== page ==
Two-Row Seed Planter

Adobe House - Admission Fee Required

The Olivas home is a nine-room, Monterey style house. Construction was begun in 1841, with a one story structure and continued over the years until 1852. The home is open Saturdays and Sundays, 10 am to 4 pm: Purchase tickets in the Gift Shop.

Sewing Room

Every hacienda on every rancho had a room devoted to sewing. All of the clothing worn on the rancho had to be hand made. Imagine women sewing here, mending and embroidering -- all under the watchful eye of Doña Teodora, Don Raymundo's wife. Sewing was hard, monotonous work, and required a great deal of time and effort.

Dining Room

This room is believed to be the main dining room for the Olivas family. However, it was also the entertainment center of Max Fleischmann, the last man to own the house and maintain it as a private residence. Mr. Fleischmann bought the property in 1927. After his death in 1951, the Fleischmann Foundation gave the Adobe to the City of Ventura with the provision that it be used as a living history museum. Therefore, this room is kept as Mr. Fleischmann left it as a memorial for his gift to the city.


Parlor or La Sala

In the parlor or "La Sala" visitors were greeted and entertained with polite conversation and music. Here Don Raymundo played cards, his daughters conversed with their suitors, and travelers exchanged the latest news, such as the price of cattle and wool, world affairs, and local politics.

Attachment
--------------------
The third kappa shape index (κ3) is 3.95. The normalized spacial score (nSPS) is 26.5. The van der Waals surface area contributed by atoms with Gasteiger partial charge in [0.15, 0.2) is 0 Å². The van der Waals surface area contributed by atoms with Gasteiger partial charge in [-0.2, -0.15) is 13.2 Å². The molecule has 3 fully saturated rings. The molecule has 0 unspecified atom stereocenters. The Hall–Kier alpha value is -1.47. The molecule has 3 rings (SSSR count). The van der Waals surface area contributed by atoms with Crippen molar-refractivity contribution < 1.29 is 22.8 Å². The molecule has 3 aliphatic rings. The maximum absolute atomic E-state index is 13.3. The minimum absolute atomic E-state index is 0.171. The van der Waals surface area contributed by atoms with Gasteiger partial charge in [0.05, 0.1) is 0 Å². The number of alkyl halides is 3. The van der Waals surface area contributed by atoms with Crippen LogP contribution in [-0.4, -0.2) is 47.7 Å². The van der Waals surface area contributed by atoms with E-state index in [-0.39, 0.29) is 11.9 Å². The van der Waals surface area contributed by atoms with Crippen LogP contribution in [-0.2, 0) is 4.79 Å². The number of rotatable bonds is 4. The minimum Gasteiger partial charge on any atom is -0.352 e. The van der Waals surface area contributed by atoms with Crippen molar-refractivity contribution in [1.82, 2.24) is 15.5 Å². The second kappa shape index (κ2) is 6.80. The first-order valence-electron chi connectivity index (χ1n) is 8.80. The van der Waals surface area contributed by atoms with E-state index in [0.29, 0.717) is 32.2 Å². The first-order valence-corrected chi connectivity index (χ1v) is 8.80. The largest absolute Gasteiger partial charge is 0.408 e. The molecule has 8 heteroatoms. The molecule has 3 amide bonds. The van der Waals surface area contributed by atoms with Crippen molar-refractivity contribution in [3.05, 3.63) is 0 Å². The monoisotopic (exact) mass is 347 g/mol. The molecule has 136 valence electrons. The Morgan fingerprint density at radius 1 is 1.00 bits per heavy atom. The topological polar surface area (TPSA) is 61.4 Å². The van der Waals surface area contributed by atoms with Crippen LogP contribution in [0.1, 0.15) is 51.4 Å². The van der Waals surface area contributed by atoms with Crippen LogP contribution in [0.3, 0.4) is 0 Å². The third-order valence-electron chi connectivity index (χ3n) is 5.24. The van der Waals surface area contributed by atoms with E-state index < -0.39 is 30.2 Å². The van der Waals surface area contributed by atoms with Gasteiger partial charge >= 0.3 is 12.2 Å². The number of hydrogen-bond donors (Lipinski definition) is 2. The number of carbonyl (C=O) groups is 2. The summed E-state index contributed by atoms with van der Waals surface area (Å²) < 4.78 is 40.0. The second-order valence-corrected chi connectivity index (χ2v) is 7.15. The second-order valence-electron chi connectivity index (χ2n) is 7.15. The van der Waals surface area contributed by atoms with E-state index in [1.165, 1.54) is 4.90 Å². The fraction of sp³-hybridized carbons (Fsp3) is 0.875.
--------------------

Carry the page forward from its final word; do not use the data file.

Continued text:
Although much of the cooking was done out of doors, the kitchen was a room of constant activity. The meals of the day would have been prepared by skilled Chumash servants. Beef, mutton, chicken, vegetables and fruits were important parts of the menu, as well as breads and stone ground corn tortillas. During fiestas, hundreds of meals were served, and the kitchen was a place of nonstop preparations.


Girls Bedroom

Don Raymundo's eight daughters slept in this room. It was accepted in those days that more than one person slept in a bed, and custom dictated that daughters slept near their parents. Young marriages were common, so it is unlikely that all eight girls would have been present at one time. Don Raymundo's 13 sons may have slept in rooms enclosed on each end of the balcony or in the small adobe building across the courtyard.

Master Bedroom

This room was carefully attended by the servants and family. Here the pacing footsteps of Don Raymundo echoed as he pondered the effects of the floods of 1860 and the terrible drought and economic depression of 1861 - 1862. It is believed that Don Raymundo died in this room on February 24, 1879 at almost 70 years of age.


The family chapel was the spiritual center of the Rancho. Weddings, baptisms and daily prayers made this an active room, where the flicker of votive candles and the hushed whisper of prayer would fill it each night before the family retired.